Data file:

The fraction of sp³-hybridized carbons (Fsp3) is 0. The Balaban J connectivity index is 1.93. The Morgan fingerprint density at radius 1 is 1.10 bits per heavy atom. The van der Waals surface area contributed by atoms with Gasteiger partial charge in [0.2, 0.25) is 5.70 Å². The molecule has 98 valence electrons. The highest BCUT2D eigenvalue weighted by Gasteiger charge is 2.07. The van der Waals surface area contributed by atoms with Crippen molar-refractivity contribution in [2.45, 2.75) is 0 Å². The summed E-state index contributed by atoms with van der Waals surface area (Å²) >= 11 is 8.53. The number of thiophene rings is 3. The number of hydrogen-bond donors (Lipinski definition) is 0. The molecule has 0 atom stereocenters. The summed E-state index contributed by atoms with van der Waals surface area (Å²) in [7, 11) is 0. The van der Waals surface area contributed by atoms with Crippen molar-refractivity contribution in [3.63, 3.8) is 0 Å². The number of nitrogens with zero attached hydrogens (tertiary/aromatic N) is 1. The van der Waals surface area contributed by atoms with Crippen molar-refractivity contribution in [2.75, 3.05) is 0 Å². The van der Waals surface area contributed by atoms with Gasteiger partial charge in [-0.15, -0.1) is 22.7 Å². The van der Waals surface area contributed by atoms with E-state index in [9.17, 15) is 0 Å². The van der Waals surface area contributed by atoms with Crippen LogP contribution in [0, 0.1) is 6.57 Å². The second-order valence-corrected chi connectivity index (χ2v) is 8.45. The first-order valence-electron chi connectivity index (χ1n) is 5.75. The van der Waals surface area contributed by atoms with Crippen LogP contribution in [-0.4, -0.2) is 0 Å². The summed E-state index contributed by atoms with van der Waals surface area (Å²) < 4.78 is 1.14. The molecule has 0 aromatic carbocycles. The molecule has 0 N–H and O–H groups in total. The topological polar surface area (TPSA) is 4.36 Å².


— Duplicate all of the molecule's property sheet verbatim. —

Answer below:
The fraction of sp³-hybridized carbons (Fsp3) is 0. The Balaban J connectivity index is 1.93. The Morgan fingerprint density at radius 1 is 1.10 bits per heavy atom. The van der Waals surface area contributed by atoms with Gasteiger partial charge in [0.2, 0.25) is 5.70 Å². The molecule has 98 valence electrons. The highest BCUT2D eigenvalue weighted by Gasteiger charge is 2.07. The van der Waals surface area contributed by atoms with Crippen molar-refractivity contribution in [2.45, 2.75) is 0 Å². The summed E-state index contributed by atoms with van der Waals surface area (Å²) >= 11 is 8.53. The number of thiophene rings is 3. The number of hydrogen-bond donors (Lipinski definition) is 0. The molecule has 0 atom stereocenters. The summed E-state index contributed by atoms with van der Waals surface area (Å²) in [7, 11) is 0. The van der Waals surface area contributed by atoms with Crippen molar-refractivity contribution in [3.63, 3.8) is 0 Å². The number of nitrogens with zero attached hydrogens (tertiary/aromatic N) is 1. The van der Waals surface area contributed by atoms with Crippen molar-refractivity contribution in [2.75, 3.05) is 0 Å². The van der Waals surface area contributed by atoms with Gasteiger partial charge in [-0.15, -0.1) is 22.7 Å². The van der Waals surface area contributed by atoms with E-state index in [9.17, 15) is 0 Å². The van der Waals surface area contributed by atoms with Crippen LogP contribution in [0, 0.1) is 6.57 Å². The second-order valence-corrected chi connectivity index (χ2v) is 8.45. The first-order valence-electron chi connectivity index (χ1n) is 5.75. The van der Waals surface area contributed by atoms with Crippen LogP contribution in [-0.4, -0.2) is 0 Å². The summed E-state index contributed by atoms with van der Waals surface area (Å²) < 4.78 is 1.14. The molecule has 0 aromatic carbocycles. The molecule has 0 N–H and O–H groups in total. The topological polar surface area (TPSA) is 4.36 Å².